Greek traditional Amalia costume 1
An admired service member of Queen Amalia of Greece, Katerina “Rosa” Botsari donned the Amalia dress in this 1841 painting by Joseph Stieler.

The costume itself consisted of a long dress, the foustáni or kavádi, sharply reminiscent of the Biedermeier style popular in nineteenth century Germany and Austria, with a low-necked, close-fitting bodice inspired by the traditional Greek kavádi (a type of long-sleeved dress) that was left open to show a lavishly-embroidered chemise front and long sleeves. Over this, a short, close-fitting gold-embroidered velvet jacket, the kondogoúni or zipoúni, was worn. The ensemble was completed by a red féssi, a cap with a long tassel made of braided gold threads and adorned with pearls or sequins worn at an angle and held in place by a gold- or pearl-embroidered band secured under the chin and which was covered with a black mantilla when going to church.

The dress was made of precious raw fabrics, silk taffeta with woven floral motifs, silk moiré or costly brocade, often interwoven with gold thread, and consisted of a double skirt with ruffles or of a long skirt with rich folds at the waistline. It is first mentioned in detail in letters the young queen sent to her father in October 1839.

Greek traditional Amalia costume
Queen Amalia in her garden, in an 1855 lithograph by Franz Hanfstaengl, based on an oil painting by Ernst Rietschel. National Historical Museum, Athens.

Contrary to the foustanélla, the “Amalia costume” today no longer functions as a visible symbol of the Greek nation. For contemporary Greeks, the foustanélla remains directly linked to the Greek Revolution and the nation’s identity, possibly because it is part of the Presidential Guard’s uniform, whereas the “Amalia costume” has lost much of its symbolic content and is now relegated to the attire of parading school children on national holidays or fancy dress outfits at carnival.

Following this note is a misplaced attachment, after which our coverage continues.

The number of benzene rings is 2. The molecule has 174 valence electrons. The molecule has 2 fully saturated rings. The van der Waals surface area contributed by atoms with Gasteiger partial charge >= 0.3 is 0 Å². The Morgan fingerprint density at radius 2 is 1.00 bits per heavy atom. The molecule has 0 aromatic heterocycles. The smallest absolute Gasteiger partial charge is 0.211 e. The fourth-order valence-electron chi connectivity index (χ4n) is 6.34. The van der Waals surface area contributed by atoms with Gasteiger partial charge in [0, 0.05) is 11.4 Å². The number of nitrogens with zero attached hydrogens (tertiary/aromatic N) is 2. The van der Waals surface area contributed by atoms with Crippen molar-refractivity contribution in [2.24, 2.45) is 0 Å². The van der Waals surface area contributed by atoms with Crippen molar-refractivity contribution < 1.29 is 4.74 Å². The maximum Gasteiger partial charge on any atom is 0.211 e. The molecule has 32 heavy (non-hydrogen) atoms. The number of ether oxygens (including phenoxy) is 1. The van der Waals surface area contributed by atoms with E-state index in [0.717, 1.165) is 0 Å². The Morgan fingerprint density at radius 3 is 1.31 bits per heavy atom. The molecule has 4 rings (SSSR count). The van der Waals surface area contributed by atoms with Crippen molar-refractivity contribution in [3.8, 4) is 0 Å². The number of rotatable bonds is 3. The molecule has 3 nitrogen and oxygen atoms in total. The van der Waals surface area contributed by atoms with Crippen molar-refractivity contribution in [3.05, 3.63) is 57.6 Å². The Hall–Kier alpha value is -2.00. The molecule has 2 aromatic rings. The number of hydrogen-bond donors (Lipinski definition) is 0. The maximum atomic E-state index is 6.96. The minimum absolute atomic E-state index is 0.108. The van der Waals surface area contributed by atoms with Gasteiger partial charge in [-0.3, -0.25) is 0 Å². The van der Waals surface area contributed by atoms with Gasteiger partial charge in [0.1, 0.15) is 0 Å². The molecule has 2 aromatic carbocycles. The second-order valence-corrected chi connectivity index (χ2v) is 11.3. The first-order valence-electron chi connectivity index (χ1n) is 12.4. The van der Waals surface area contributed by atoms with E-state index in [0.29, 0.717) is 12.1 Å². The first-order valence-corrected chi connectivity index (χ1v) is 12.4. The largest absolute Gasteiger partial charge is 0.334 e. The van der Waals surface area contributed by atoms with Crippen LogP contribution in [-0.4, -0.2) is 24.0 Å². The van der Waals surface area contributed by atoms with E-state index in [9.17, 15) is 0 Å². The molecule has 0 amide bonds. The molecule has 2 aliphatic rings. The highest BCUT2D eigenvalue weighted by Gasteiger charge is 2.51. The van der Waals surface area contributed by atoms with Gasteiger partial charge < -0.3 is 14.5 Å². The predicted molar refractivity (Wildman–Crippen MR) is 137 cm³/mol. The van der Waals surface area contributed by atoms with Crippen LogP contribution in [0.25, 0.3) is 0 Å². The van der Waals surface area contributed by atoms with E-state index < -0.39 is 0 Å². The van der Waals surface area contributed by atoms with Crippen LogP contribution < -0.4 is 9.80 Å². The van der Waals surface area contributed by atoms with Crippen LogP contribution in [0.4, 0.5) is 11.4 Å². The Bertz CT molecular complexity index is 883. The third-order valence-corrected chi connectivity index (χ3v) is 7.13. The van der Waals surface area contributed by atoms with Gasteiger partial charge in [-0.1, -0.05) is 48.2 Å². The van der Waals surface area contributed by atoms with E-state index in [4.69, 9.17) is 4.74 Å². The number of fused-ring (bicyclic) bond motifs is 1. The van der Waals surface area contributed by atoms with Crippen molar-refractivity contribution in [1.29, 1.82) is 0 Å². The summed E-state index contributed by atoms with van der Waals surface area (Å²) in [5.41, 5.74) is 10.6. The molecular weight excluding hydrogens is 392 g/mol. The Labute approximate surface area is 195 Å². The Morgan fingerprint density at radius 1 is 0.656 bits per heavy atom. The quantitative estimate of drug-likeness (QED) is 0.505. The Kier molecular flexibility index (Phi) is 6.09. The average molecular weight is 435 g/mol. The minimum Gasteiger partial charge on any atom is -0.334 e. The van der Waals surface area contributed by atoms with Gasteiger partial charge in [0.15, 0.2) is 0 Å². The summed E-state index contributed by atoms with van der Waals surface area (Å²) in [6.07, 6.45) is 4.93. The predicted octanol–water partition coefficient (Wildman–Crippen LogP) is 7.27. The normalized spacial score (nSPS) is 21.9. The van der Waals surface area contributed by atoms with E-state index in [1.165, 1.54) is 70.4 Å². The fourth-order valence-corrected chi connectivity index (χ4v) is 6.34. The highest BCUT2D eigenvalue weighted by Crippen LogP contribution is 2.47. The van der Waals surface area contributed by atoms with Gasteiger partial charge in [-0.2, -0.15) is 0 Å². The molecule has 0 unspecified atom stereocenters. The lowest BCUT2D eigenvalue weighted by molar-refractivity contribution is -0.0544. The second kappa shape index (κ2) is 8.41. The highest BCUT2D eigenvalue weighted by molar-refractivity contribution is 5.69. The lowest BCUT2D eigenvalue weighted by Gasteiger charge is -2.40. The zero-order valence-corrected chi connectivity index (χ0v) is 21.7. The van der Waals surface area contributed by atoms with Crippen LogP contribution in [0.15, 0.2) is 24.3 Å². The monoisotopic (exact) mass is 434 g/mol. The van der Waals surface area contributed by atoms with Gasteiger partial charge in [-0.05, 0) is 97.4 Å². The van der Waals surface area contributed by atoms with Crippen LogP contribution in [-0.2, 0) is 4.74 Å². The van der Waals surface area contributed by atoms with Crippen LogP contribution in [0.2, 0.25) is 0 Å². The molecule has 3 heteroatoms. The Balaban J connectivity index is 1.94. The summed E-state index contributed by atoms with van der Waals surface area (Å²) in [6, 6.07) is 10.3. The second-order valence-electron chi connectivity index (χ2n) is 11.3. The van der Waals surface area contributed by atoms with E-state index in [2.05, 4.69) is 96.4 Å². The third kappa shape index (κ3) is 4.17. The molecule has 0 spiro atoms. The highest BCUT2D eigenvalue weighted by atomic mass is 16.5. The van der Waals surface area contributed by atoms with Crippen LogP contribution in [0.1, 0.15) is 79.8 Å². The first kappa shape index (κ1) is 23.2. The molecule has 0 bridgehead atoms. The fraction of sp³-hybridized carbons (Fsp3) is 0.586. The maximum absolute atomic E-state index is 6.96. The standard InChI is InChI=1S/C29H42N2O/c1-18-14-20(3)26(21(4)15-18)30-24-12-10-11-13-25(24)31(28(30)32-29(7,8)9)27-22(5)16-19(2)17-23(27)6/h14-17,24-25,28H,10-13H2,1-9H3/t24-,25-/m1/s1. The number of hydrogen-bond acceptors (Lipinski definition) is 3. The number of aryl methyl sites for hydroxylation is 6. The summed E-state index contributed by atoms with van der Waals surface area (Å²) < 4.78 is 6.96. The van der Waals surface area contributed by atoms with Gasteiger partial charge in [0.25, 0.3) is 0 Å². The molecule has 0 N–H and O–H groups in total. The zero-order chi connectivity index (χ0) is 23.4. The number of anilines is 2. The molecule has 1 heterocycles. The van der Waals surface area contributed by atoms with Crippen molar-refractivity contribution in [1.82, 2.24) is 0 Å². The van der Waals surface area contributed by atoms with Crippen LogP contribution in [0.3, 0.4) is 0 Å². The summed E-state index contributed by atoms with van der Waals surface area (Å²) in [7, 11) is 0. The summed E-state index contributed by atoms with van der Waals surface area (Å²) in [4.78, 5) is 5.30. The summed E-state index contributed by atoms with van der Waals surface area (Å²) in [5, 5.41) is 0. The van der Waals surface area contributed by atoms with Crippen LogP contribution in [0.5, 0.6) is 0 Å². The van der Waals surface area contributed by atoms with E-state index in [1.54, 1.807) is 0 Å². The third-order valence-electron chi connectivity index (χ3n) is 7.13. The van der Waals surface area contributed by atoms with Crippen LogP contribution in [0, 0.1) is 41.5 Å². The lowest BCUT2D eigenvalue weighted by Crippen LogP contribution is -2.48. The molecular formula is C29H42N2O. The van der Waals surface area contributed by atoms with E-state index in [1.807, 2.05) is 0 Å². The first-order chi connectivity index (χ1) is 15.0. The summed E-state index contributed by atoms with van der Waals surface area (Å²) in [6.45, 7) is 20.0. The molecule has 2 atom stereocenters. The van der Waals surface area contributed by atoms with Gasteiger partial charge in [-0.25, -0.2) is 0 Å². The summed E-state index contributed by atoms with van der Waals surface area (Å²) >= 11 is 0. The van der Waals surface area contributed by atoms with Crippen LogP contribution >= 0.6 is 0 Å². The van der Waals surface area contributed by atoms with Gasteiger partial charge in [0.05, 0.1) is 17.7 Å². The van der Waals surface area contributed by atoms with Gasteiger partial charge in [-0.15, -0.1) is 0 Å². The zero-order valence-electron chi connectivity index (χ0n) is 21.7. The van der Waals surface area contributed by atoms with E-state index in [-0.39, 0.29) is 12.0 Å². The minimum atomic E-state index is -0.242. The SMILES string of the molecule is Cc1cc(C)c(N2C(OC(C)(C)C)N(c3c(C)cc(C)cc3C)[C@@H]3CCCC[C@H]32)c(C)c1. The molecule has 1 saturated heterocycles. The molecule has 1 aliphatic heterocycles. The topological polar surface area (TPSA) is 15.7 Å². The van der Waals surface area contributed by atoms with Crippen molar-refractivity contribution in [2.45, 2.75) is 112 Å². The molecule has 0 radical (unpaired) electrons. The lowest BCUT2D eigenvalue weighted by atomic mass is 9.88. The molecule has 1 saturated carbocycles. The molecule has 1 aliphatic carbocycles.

Though fashion generally originates in the upper reaches of society before passing on to the middle classes, and from there to the lower social strata, it sometimes also moves “up” from the masses, influencing the upper class style, especially when it comes to the incorporation of ethnic or folklore elements. The “Amalia costume” worked in both directions, blending the embroidered bodices of local costumes’ festive version with the Biedermeier-style dress, setting a trend that rippled out into society.

Indeed, by defining a dress code imperatively worn by her ladies-in-waiting, adopted by the dignitaries’ womenfolk, imitated by the urban merchant class and then taken up in rural areas as distant as Samos, which was still under Ottoman rule, Amalia effectively established a standard sartorial outfit directly associated with Greek nationality that also reflected the people’s need for a unifying symbol – a constructed set of garments corresponding to the particular historical, economic, social and political circumstances of its creation.

ARTWORK: Nikiforos Lytras | Franz Hanfstaengl

Nadia Macha-Bizoumi is Assistant Professor of Folklore at Democritus University of Thrace. She is a founder member and deputy chairwoman of the Hellenic Costume Society, and a member of the International Council of Museums (ICOM GR), of the ICOM Costume Committee (ICC), and of the Greek Folklore Society.

*This article was originally featured on Portes Magazine.